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How South Africans citizens are killing relatives with Life Insurance fraud

For years, South Africa has been a hotbed for fraudsters. The life insurance sector, in particular, has seen a rise in fraud attempts and malpractice.

According to Ernst & Young’s 2018 Global Insurance Fraud Survey, around 61% of the top 30 insurers based in South Africa reported that they were hit by fraudulent claims last year.

This was up from only 41% two years ago. It is estimated that this type of fraud represents as much as 10% of South Africa’s total direct premium income.

South Africa has become a hotbed for life insurance fraud

In South Africa, life insurance fraud is a serious issue. According to the Financial Services Board (FSB), the country has one of the highest rates of fraud in the world, with many cases involving middle-class professionals who bribe doctors and coroners to ensure their loved ones’ deaths are given as natural causes.

The scam has become so widespread that it’s even being used as an alternative means of funding retirement: rather than saving up for years or taking out loans, some people are simply bribing doctors to declare them dead early so they can start receiving their payouts early. The FSB has responded by introducing new regulations aimed at curbing this practice, but it hasn’t stopped people from trying.

Scammers tend to be from the middle class

While some scammers may be from the lower class, most are from the middle class. This is because middle-class people have a much greater access to doctors, lawyers and judges than lower-class people do.

The scammers bribe doctors and coroners

The next step is to bribe doctors and coroners to falsify the death certificate. This is done by lying about the cause of death, time of death, or even where you have died. For example, a person may die in hospital but their family will claim that they died at home.

In many cases, doctors are bribed to falsify medical records so as to hide any symptoms that might show signs of poisoning or other unnatural causes of death.

Coroners can also be bribed to falsify reports on how long it took for your loved one’s body to decompose after his/her death (this information helps determine whether someone has been poisoned).

The country’s insurable population is rising

As a country, South Africa has some of the highest life expectancies in the world. Life expectancy for a person born in 2016 is around 66 years.

This is largely due to advancements in medicine and technology that allow people to live longer, but it also means that there are more old people who will draw on their retirement funds or need help with medical expenses as they get older.

A growing middle class makes up much of this insurance market, as many people have been able to save money and invest it into their futures instead of spending all they earn every month on day-to-day living costs. A large number of these new investors are actually young professionals who have just received their first salaries after completing college—a stark contrast from previous generations where most workers had little opportunity for financial independence until later in life (if at all).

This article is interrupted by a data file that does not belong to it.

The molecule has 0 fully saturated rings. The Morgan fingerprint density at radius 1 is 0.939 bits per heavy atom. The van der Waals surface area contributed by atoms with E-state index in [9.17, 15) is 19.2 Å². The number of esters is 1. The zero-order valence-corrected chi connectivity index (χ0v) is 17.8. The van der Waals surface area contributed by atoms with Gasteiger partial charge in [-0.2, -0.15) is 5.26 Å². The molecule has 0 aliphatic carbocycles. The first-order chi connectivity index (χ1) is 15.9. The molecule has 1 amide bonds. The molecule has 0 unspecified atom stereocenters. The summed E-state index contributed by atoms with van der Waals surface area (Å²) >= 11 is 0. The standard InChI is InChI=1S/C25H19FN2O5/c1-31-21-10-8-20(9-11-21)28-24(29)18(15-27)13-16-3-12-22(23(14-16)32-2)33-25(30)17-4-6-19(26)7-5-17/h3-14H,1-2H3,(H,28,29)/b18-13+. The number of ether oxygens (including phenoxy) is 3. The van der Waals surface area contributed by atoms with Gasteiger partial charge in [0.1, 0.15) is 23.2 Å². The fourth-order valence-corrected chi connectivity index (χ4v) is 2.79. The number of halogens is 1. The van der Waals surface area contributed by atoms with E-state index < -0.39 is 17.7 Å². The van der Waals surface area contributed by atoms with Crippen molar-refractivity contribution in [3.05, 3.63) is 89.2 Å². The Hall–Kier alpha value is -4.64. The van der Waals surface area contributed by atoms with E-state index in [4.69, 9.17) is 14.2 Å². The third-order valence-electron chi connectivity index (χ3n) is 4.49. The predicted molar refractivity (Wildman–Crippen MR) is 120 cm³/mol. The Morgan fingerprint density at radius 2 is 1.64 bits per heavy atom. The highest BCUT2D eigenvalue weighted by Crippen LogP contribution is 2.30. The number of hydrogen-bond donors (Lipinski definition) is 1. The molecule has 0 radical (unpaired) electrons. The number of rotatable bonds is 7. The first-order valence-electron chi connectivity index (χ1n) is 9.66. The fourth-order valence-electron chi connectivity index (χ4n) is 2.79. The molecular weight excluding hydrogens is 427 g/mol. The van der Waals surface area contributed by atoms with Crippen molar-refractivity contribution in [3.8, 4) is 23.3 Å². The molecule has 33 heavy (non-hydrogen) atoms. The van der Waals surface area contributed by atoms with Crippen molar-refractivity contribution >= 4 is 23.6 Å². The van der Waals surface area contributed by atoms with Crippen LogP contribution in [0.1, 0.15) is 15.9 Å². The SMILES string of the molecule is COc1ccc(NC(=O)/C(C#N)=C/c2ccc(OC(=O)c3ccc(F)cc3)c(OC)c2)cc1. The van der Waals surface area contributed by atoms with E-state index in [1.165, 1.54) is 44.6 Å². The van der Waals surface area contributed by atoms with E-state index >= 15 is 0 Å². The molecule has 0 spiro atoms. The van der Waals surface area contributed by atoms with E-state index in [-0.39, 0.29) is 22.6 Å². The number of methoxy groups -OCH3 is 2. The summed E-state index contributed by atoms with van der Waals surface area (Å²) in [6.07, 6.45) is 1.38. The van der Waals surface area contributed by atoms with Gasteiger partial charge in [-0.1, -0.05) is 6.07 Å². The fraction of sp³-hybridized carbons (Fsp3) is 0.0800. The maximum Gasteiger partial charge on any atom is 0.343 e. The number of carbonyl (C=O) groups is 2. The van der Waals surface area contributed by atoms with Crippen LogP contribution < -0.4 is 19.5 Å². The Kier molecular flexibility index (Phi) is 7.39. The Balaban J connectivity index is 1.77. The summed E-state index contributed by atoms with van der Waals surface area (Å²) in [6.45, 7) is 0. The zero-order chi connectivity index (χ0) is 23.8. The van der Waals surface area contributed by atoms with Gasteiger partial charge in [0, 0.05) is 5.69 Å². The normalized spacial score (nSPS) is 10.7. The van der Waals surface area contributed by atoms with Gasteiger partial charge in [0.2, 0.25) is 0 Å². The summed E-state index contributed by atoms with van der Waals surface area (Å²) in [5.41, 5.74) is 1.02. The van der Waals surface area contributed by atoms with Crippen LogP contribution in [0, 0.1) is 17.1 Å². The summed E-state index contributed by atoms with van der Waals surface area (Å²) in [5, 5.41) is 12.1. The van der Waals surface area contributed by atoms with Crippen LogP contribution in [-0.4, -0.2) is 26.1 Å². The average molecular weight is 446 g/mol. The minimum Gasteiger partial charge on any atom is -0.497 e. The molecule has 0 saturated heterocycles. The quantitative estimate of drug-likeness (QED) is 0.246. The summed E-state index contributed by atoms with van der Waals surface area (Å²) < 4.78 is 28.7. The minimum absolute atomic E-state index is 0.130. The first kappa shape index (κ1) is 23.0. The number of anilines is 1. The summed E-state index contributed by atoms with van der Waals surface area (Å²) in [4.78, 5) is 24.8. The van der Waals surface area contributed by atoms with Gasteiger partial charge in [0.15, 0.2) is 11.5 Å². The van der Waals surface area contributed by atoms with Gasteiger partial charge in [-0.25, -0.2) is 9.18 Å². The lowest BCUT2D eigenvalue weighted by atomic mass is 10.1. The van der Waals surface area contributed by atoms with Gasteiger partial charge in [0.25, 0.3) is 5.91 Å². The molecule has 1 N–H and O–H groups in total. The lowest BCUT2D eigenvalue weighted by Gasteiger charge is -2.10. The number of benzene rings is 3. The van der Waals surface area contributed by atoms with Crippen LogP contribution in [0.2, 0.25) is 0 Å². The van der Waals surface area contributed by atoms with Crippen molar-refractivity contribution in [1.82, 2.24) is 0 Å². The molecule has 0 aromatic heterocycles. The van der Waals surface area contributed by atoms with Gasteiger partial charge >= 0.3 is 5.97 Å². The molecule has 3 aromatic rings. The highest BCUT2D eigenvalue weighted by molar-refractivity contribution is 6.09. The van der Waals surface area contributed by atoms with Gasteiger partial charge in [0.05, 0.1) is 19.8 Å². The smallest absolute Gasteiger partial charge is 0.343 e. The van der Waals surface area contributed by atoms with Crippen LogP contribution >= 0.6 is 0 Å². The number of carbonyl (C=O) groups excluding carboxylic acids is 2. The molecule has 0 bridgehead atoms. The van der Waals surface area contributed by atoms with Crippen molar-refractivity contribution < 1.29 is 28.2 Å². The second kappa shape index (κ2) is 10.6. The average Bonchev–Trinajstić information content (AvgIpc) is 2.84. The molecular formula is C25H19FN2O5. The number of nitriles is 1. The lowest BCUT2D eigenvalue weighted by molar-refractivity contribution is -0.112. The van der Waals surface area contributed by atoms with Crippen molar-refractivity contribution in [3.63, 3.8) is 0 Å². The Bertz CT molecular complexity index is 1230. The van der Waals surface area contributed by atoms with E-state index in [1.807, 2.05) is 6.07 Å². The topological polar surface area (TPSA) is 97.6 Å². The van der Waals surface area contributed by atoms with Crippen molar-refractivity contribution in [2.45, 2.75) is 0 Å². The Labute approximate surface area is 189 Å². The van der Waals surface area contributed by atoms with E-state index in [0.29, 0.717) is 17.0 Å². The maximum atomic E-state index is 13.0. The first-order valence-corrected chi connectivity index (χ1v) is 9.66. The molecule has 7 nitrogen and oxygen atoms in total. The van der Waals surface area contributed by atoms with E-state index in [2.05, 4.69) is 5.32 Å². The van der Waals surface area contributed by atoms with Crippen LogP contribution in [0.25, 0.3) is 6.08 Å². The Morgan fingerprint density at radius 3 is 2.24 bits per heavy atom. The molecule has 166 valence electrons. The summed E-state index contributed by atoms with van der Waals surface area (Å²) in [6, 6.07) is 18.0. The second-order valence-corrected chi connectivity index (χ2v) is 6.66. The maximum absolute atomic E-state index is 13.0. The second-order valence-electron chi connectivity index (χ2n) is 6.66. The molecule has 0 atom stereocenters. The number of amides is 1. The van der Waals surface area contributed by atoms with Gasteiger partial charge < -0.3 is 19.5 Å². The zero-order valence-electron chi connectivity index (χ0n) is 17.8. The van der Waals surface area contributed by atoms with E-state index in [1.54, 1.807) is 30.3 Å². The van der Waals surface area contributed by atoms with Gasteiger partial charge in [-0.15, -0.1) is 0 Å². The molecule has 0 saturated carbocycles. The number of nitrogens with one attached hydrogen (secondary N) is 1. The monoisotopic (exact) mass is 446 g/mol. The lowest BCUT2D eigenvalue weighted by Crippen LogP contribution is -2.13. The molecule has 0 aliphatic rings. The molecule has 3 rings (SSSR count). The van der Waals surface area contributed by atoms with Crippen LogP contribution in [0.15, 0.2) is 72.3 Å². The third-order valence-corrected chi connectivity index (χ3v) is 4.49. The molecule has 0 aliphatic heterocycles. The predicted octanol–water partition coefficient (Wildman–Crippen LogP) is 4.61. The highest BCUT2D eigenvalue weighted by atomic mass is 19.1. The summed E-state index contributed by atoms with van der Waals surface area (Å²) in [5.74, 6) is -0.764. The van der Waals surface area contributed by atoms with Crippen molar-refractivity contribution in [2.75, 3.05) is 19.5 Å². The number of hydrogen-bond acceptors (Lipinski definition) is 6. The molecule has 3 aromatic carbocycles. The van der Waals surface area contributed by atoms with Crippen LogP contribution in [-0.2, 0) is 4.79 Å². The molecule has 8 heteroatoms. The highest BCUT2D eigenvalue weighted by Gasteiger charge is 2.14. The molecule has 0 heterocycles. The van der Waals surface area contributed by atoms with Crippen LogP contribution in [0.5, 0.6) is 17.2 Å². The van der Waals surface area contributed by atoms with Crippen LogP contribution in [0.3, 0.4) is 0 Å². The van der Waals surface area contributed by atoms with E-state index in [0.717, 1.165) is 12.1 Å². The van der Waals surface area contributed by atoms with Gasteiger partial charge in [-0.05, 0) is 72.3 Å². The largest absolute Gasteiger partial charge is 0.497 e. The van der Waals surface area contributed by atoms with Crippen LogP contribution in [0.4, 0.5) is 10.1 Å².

There is no quick fix to the problem

It’s a growing problem that the government has acknowledged. And while there may be some quick fixes to help reduce the number of murders happening in South Africa, there is no end-all solution to this issue.

The issue at hand needs to be addressed by everyone in South Africa if it is ever going to be properly resolved.

The South African life insurance market is growing, but so is the amount of fraud.

The South African life insurance market is growing, but so is the amount of fraud.

The growing market has been driven by a number of factors, including the country’s population growth and economic growth.

The economy has been boosted by the government’s expansionary fiscal policies, which include low interest rates and state-led infrastructure investment. These factors have benefited life insurance companies as well as their customers: more people want to buy life insurance policies because they feel secure knowing that if something were to happen to them or someone close to them, there would be an adequate payout in place – especially given how expensive funerals can become in South Africa. However, this increased demand has also led some people looking for an easy payday – many of whom are either opportunistic or financially desperate – to try their hand at committing fraud when applying for or receiving payouts from these policies

The insurance industry continues to grow in South Africa, but it’s also seeing an increase in fraud. While the future of this market may seem bleak due to growing scams and a lack of regulation to prevent them, there are several ways that companies can protect themselves against fraudsters. One way would be through more intensive training for staff members so they can recognize when someone is attempting to commit insurance fraud. Another way is by implementing stricter policies on who qualifies as an “insured” person, which would reduce the number of people attempting life insurance scams and increase the success rate for legitimate claims.

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